The crocuses have become one of my favorite flowers...such tender little flowers with iron wills, pushing their delicate noses through the snow into the harsh cold temperatures of the New England spring; unaffected, they open their little faces to the sun and smile at the world around them.  I love this quote from the book I am currently reading, Elizabeth and Her German Garden by Elizabeth von Arnim,
"Things came up there and grew and flowered exactly as my gardening books said they should do; and in front of me, in the gay orchard, things that nobody ever troubled about or cultivated or noticed throve joyously beneath the trees, -- daffodils thrusting their spears through the grass, crocuses peeping out inquiringly, snowdrops uncovering their small cold faces when the first shivering spring days came."

The Crocus

by Harriet Beecher Stowe (1811-1896)

 Beneath the sunny autumn sky
With gold leaves dropping round,
We sought, my little friend and I,
The consecrated ground,
Where, calm beneath the holy cross,
O'ershadowed by sweet skies,
Sleeps tranquilly that youthful form,
Those blue unclouded eyes.
Around the soft, green swelling mound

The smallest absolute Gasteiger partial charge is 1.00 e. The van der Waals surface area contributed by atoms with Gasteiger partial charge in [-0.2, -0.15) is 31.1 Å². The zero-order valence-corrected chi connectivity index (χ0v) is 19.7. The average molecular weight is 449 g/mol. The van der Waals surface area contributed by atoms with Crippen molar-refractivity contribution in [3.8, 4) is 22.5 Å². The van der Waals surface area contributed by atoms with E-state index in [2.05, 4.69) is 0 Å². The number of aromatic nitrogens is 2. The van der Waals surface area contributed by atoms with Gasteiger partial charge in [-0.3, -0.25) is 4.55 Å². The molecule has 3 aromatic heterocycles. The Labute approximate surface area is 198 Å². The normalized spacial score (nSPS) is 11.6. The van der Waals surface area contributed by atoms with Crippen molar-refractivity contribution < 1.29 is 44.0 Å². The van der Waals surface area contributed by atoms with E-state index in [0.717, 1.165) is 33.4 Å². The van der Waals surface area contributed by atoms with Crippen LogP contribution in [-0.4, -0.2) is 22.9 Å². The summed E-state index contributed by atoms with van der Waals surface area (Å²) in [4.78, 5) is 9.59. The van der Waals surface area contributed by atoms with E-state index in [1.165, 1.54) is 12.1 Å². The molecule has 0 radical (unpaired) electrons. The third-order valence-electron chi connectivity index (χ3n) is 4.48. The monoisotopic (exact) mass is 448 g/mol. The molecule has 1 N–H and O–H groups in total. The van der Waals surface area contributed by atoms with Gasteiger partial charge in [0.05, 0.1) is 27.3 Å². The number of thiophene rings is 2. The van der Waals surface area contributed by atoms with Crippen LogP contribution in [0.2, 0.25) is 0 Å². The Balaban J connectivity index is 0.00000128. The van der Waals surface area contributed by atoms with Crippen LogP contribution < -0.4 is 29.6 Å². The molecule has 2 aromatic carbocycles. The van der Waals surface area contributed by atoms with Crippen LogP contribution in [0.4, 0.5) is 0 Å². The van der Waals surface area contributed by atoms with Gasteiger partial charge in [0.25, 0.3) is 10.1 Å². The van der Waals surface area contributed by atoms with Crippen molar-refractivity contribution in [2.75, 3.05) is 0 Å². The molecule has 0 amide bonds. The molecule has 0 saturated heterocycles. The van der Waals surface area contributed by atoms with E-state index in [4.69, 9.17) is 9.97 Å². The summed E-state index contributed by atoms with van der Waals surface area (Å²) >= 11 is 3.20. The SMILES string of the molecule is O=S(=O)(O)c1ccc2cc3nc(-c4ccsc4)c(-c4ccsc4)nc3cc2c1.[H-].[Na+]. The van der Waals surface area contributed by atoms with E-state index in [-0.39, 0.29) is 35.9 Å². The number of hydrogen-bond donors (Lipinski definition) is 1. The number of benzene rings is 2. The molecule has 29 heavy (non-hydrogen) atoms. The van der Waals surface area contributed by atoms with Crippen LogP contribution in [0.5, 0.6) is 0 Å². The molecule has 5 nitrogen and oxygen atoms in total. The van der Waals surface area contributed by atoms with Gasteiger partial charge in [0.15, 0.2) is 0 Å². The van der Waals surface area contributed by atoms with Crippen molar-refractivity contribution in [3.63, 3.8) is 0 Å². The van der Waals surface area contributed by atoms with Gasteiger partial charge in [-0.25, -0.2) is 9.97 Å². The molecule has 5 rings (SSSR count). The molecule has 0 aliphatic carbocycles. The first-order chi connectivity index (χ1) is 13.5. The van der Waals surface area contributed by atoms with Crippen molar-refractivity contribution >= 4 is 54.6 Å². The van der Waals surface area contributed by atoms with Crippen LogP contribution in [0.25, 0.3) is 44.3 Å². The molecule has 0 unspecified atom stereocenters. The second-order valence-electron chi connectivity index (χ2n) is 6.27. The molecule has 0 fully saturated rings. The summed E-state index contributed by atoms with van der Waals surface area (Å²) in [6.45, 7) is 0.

We scooped the earth away,
And buried deep the crocus-bulbs
Against a coming day.
"These roots are dry, and brown, and sere;
Why plant them here?" he said,
"To leave them, all the winter long,
So desolate and dead."
"Dear child, within each sere dead form
There sleeps a living flower,
And angel-like it shall arise
In spring's returning hour."
Ah, deeper down -- cold, dark, and chill --
We buried our heart's flower,
But angel-like shall he arise
In spring's immortal hour.
In blue and yellow from its grave
Springs up the crocus fair,
And God shall raise those bright blue eyes,
Those sunny waves of hair.
Not for a fading summer's morn,
Not for a fleeting hour,
But for an endless age of bliss,
Shall rise our heart's dear flower.

April 11, 2014

This Moment

I have been inspired by SouleMama to take a moment ...

{this moment}

I could not limit "this moment" to only one photo.  I had to share a couple more in order to show the true excitment of the moment; one photo simply would not have been enough.  

The excitment of being able to fill your weakened lungs with enough oxygen to blow out eight candles, in fact, being able to blow all of  your birthday candles out on your own for the very first time...a priceless moment!

Photos were all taken by my daughter.

April 9, 2014

Little #6

Hubby and I have been blessed with ten wonderful children, seven of whom are adopted.  One of our children suffers from severe, undiagnosed, interstitial lung disease.  She requires oxygen and a feeding tube, is steroid dependent, and may someday require a lung transplant.   In spite of her medical issues, she is a loving child that has taught us immeasurably about God’s love and tender mercies.